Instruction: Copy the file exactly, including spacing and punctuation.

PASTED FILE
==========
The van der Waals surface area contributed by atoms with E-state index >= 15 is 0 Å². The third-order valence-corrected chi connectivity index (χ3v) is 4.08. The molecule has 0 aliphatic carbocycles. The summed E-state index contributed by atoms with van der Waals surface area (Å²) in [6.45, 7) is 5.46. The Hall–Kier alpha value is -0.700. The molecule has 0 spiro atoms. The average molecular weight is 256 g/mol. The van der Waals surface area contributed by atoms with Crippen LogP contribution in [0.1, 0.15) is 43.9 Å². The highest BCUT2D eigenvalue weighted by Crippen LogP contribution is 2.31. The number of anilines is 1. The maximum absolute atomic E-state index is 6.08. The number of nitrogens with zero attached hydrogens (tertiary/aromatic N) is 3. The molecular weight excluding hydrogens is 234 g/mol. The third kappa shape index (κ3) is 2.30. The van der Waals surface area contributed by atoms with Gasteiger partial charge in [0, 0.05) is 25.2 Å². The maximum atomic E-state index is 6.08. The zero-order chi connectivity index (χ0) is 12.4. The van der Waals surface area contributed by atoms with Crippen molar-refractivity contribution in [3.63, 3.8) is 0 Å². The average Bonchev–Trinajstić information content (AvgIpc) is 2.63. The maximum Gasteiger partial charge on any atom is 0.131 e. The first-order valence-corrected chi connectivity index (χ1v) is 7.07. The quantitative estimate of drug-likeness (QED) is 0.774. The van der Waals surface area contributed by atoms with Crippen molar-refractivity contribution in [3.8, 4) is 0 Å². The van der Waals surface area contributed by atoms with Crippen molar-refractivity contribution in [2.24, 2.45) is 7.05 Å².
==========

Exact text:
The van der Waals surface area contributed by atoms with E-state index >= 15 is 0 Å². The third-order valence-corrected chi connectivity index (χ3v) is 4.08. The molecule has 0 aliphatic carbocycles. The summed E-state index contributed by atoms with van der Waals surface area (Å²) in [6.45, 7) is 5.46. The Hall–Kier alpha value is -0.700. The molecule has 0 spiro atoms. The average molecular weight is 256 g/mol. The van der Waals surface area contributed by atoms with Crippen LogP contribution in [0.1, 0.15) is 43.9 Å². The highest BCUT2D eigenvalue weighted by Crippen LogP contribution is 2.31. The number of anilines is 1. The maximum absolute atomic E-state index is 6.08. The number of nitrogens with zero attached hydrogens (tertiary/aromatic N) is 3. The molecular weight excluding hydrogens is 234 g/mol. The third kappa shape index (κ3) is 2.30. The van der Waals surface area contributed by atoms with Gasteiger partial charge in [0, 0.05) is 25.2 Å². The maximum atomic E-state index is 6.08. The zero-order chi connectivity index (χ0) is 12.4. The van der Waals surface area contributed by atoms with Crippen molar-refractivity contribution in [3.63, 3.8) is 0 Å². The average Bonchev–Trinajstić information content (AvgIpc) is 2.63. The maximum Gasteiger partial charge on any atom is 0.131 e. The first-order valence-corrected chi connectivity index (χ1v) is 7.07. The quantitative estimate of drug-likeness (QED) is 0.774. The van der Waals surface area contributed by atoms with Crippen molar-refractivity contribution in [3.8, 4) is 0 Å². The van der Waals surface area contributed by atoms with Crippen molar-refractivity contribution in [2.24, 2.45) is 7.05 Å².